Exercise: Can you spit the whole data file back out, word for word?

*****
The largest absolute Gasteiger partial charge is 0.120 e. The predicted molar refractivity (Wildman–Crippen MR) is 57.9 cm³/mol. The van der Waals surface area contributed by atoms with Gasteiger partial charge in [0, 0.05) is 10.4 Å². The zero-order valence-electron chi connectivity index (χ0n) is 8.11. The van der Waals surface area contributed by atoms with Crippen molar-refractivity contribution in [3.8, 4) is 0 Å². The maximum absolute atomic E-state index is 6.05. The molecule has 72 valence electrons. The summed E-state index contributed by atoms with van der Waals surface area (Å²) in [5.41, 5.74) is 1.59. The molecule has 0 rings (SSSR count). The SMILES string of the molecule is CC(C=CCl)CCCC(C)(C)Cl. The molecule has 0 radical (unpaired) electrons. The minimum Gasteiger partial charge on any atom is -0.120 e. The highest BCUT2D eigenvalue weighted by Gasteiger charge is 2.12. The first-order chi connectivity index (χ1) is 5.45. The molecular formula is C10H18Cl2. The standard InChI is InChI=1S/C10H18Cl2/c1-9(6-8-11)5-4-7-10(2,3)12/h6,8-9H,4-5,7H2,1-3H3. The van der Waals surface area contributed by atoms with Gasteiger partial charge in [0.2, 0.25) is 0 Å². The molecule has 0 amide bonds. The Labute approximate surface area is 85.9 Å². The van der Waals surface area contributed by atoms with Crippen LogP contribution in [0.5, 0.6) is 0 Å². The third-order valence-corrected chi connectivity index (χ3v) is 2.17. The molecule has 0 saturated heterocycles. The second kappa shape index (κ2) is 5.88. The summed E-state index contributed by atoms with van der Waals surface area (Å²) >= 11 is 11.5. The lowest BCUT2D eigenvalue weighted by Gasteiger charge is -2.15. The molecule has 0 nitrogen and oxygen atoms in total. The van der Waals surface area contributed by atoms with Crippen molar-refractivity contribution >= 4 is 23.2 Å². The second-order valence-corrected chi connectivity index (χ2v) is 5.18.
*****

The largest absolute Gasteiger partial charge is 0.120 e. The predicted molar refractivity (Wildman–Crippen MR) is 57.9 cm³/mol. The van der Waals surface area contributed by atoms with Gasteiger partial charge in [0, 0.05) is 10.4 Å². The zero-order valence-electron chi connectivity index (χ0n) is 8.11. The van der Waals surface area contributed by atoms with Crippen molar-refractivity contribution in [3.8, 4) is 0 Å². The maximum absolute atomic E-state index is 6.05. The molecule has 72 valence electrons. The summed E-state index contributed by atoms with van der Waals surface area (Å²) in [5.41, 5.74) is 1.59. The molecule has 0 rings (SSSR count). The SMILES string of the molecule is CC(C=CCl)CCCC(C)(C)Cl. The molecule has 0 radical (unpaired) electrons. The minimum Gasteiger partial charge on any atom is -0.120 e. The highest BCUT2D eigenvalue weighted by Gasteiger charge is 2.12. The first-order chi connectivity index (χ1) is 5.45. The molecular formula is C10H18Cl2. The standard InChI is InChI=1S/C10H18Cl2/c1-9(6-8-11)5-4-7-10(2,3)12/h6,8-9H,4-5,7H2,1-3H3. The van der Waals surface area contributed by atoms with Gasteiger partial charge in [0.2, 0.25) is 0 Å². The molecule has 0 amide bonds. The Labute approximate surface area is 85.9 Å². The van der Waals surface area contributed by atoms with Crippen LogP contribution in [0.5, 0.6) is 0 Å². The third-order valence-corrected chi connectivity index (χ3v) is 2.17. The molecule has 0 saturated heterocycles. The second kappa shape index (κ2) is 5.88. The summed E-state index contributed by atoms with van der Waals surface area (Å²) >= 11 is 11.5. The lowest BCUT2D eigenvalue weighted by Gasteiger charge is -2.15. The molecule has 0 nitrogen and oxygen atoms in total. The van der Waals surface area contributed by atoms with Crippen molar-refractivity contribution >= 4 is 23.2 Å². The second-order valence-corrected chi connectivity index (χ2v) is 5.18.